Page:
Confession and Absolution

This is part of an ongoing series on the Cornerstone Confirmation Curriculum we are developing at First Trinity Lutheran Church. (Main Confirmation Page)

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Key Theme: We have lived below God’s standard and deserve only death. But Jesus paid the price that we might receive forgiveness instead of punishment.

The Effects of Sin

Read Genesis 3:16-19

  • Underline: pain, pain, cursed, pain, thorns, thistles, “for you are dust, and to dust you shall return.”
  • Margin: Sin’s Fruits

Read Ezekiel 37:11

  • Underline: Our bones are dried up, and our hope is lost; we are indeed cut off.
  • Margin: Sin separates us from God

Sin is an everyday reality for us. Literally, sin means “missing the mark.” God has demanded perfection, and we have fallen short. Because God is perfect and holy, He cannot tolerate sin, and therefore cannot tolerate the presence of sinners such as us. The effects of sin are felt physically though pain, suffering, and even death. But there is also a spiritual consequence from sin. It is a separation from God, as if we were “cut off” from Him. Because of our sin, we are unable to have a relationship with God.

The Promise of a Savior

Read Genesis 3:14-15

  • Underline: he shall bruise your head, and you shall bruise his heel.
  • Margin: Jesus!

Read Ezekiel 37:12-14

  • Underline: Behold, I will open your graves and raise you from your graves, O my people.
  • Margin: Jesus brings new life

Read Romans 5:8

  • Underline: while we were still sinners, Christ died for us.
  • Margin: God acted for us.

God was not content with the status of our relationship. He knew that we could not restore the relationship, because we were sinful through and through. But He knew that He could do it. And so God spoke not only judgment to His people, but also hope. He told them of the savior that would come to act on their behalf. He told them that He Himself would be the one to rescue His people. While we were powerless to do it, God acted for us.

The Forgiveness of Sins

Read 1 John 1:8-9

  • Underline: If we confess our sins, he is faithful and just to forgive us our sins and to cleanse us from all unrighteousness.
  • Margin: God forgives

Read Psalm 103:12-13

  • Underline: as far as the east is from the west, so far does he remove our transgressions from us.
  • Margin: Our sin is gone.

Read Isaiah 1:18

  • Underline: though your sins are like scarlet, they shall be as white as snow;
  • Margin: God cleanses us.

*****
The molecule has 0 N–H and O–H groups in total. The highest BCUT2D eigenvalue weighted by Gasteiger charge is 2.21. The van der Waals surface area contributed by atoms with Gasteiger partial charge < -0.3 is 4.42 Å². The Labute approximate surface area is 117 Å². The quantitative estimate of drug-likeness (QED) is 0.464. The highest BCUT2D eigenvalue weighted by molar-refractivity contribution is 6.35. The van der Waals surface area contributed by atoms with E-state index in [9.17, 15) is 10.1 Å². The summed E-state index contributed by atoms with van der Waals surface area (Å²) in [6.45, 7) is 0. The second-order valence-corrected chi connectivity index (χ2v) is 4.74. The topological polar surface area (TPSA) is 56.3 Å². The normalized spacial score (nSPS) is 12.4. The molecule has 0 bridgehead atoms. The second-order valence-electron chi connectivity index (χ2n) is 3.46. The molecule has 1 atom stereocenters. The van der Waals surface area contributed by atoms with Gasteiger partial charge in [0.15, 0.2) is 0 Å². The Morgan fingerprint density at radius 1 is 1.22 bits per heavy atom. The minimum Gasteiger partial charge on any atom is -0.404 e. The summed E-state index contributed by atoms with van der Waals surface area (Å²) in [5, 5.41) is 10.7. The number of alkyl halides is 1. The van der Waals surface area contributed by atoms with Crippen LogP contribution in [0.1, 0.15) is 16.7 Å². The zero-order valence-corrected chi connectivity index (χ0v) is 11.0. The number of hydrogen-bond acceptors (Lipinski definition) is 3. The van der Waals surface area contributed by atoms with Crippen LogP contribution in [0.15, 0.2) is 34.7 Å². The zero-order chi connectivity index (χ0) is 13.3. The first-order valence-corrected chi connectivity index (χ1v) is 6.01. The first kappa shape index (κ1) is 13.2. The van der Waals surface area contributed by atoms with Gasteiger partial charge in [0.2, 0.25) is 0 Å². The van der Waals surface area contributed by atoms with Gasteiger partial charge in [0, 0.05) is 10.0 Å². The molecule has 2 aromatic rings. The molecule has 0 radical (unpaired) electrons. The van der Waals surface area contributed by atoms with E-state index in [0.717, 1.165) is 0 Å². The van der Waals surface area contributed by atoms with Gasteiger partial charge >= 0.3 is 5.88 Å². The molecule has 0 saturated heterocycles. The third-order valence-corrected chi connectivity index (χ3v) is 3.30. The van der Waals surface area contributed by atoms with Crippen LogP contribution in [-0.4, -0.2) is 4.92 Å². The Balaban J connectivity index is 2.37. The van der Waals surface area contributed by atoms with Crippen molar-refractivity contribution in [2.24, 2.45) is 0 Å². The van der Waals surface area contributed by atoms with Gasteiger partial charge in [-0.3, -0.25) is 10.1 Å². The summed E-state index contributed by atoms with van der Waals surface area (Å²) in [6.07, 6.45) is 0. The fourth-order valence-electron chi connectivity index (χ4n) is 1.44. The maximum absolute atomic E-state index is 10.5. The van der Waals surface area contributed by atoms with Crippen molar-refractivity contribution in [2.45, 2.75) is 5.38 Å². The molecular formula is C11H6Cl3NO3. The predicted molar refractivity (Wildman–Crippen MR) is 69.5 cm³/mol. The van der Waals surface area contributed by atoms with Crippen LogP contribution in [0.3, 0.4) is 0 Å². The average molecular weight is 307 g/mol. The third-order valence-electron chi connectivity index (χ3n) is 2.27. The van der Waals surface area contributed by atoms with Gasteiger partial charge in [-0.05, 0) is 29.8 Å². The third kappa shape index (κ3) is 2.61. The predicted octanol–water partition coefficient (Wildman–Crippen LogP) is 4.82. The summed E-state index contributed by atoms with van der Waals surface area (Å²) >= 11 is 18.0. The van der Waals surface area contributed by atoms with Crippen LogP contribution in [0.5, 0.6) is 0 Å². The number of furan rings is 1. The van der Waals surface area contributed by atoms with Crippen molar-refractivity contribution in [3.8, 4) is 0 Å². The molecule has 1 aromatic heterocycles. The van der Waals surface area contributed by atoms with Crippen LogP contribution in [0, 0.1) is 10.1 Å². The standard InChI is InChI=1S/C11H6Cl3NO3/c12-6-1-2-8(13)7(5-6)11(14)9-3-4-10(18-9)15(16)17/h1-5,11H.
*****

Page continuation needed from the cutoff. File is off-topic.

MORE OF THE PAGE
God decided to make matters into His own hands and restore our relationship with Him. But because God still cannot abide sin, something had to be done. Jesus Christ, God’s Son, lived a perfect and blameless life, but suffered the death that we deserved as sinners. We have lived (and continue to live) as sinners, but receive the life and relationship with God that Jesus deserved. God forgives our sin not because we deserve it, but because Jesus paid the price so we might have the forgiveness.

Class Documents

Promises of God Revisited

A while back, I wrote about my Top 5 Promises of God. It regularly shows up in my stats as a page people find while searching the internet for stuff. I’m going to be preaching this weekend and again on October 24/25, so I’ve decided to revisit the promises in more depth.

Up first: Rest, Presence and Forgiveness.

The History of You

A few weeks back, I hosted an Internet safety course for parents.  One of the reasons we have be serious about what our kids do with technology and the Internet is that your history never goes away once its online somewhere.  Try as you might, you simply can’t stamp it out.

Darcy sent me a link recently about girls taking nude photos of themselves and forwarding them to their boyfriends.  What happens when those pictures make it on the Internet and everyone at their school starts talking about them?  What are the long-term damages, nevermind the short-term ones?

Thankfully, our history with God is different.

Promise #3: Forgiveness

Isaiah 1:18 “Come now, let us reason together,” says the LORD. “Though your sins are like scarlet, they shall be as white as snow; though they are red as crimson, they shall be like wool.

No matter how stained we are, how rotten we feel, how bad we’ve screwed up, there is forgiveness in God. For free. Where do you need God’s forgiveness today?

« Promise #4 Promise #2 »